"Remember that this is technology to achieve a non-technology goal," he said. "This is about improving patient care. It is bigger than just a technology story."

According to Brailer's report, the health sector so far as been slow to adopt and invest in EHR, with only 13% of hospitals reporting having such systems in 2002, and from 14% to 28% of physicians' practices.

The report also outlined incentive programs to boost acceptance and awareness. Some options include regional grants to stimulate use of electronic systems, Medicare reimbursement to reward use of EHR, and linking payments to quality of care rather than volume of services alone.

To get more precise ideas of the total cost, Thompson said that he would appoint a panel to assess the total costs and benefits of health information technology, and that he wants a quick turnaround time.

"I'm looking for optimists to lead this effort," he said. "If you're not sure we can get this done, you need not apply. We'll have a report in 60 days on how to do it and [how to] pay for it."

While not addressing what it will cost to implement the plan, Thompson did say that billions of dollars could be saved every year if an effective network was developed.

In addition to the leadership panel, Thompson said HHS would be exploring a range of strategic elements, including:

  • Private-sector certification of health information technology products.
  • Funding of community health information exchange demonstrations.
  • Planning the formation of a private interoperability consortium.
  • Requesting standards to facilitate electronic prescribing of medications.
  • Establishing a Medicare beneficiary portal, which the Centers for Medicare & Medicaid Services (Baltimore, Maryland) said it will begin pilot testing later this year.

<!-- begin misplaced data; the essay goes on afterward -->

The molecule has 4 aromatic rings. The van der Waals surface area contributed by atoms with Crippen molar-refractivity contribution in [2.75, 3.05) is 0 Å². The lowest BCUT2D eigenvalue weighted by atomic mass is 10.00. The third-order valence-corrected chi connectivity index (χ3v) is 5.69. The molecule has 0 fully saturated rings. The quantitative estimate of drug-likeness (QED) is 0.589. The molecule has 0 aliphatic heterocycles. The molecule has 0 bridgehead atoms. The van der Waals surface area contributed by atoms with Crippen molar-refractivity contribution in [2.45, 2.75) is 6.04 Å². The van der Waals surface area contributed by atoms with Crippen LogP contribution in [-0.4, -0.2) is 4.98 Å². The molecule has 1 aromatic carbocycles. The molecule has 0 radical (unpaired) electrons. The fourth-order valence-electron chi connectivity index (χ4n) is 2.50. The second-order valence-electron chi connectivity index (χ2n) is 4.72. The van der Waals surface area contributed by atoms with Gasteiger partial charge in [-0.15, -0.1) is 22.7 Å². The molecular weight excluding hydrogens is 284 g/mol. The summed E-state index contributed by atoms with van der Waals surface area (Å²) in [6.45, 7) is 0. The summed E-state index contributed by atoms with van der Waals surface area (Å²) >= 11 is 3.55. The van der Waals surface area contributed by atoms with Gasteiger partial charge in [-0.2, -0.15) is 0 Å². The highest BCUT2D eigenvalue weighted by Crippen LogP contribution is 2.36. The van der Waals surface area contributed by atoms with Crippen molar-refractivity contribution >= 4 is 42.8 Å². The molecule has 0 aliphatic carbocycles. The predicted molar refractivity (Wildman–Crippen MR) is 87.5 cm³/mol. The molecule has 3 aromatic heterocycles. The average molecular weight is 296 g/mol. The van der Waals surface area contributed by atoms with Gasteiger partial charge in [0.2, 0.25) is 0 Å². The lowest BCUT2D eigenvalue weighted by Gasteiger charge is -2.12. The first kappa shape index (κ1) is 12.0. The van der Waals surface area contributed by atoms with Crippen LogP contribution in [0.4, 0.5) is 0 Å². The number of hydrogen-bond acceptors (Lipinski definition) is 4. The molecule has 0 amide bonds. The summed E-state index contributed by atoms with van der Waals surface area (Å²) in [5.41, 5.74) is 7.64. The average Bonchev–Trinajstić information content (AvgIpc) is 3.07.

Senate Majority Leader Bill Frist (R-Tennessee), a cardiologist before entering politics, also spoke during the summit, calling the HHS report a "bold effort."

"We need to recreate fragmented healthcare sectors into a more coordinated, seamless system," Frist said. "All Americans should have that security of lifelong, affordable access to healthcare. This program will reduce cost and help with quality chasms."

He said that though we still have the best system in the world, the current state of the U.S. healthcare system was unacceptable."

He continued: "We need a system that is patient-centered, consumer-driven, and provider-friendly. Such a system is powered by three forces: information, choice, and control." And he said that it was the job of government to lead and set the framework to let the "ingenuity of the private sector to flourish."

Not straying from politics and election year issues for too long, Frist said there need to be changes in the tax code to allow "more equity in the system."

He also argued for changes in the litigation system to allow for what he called the "fair practice" of medicine. "Though this is not the purpose of today's meeting, it has to be part of the larger issue," he said.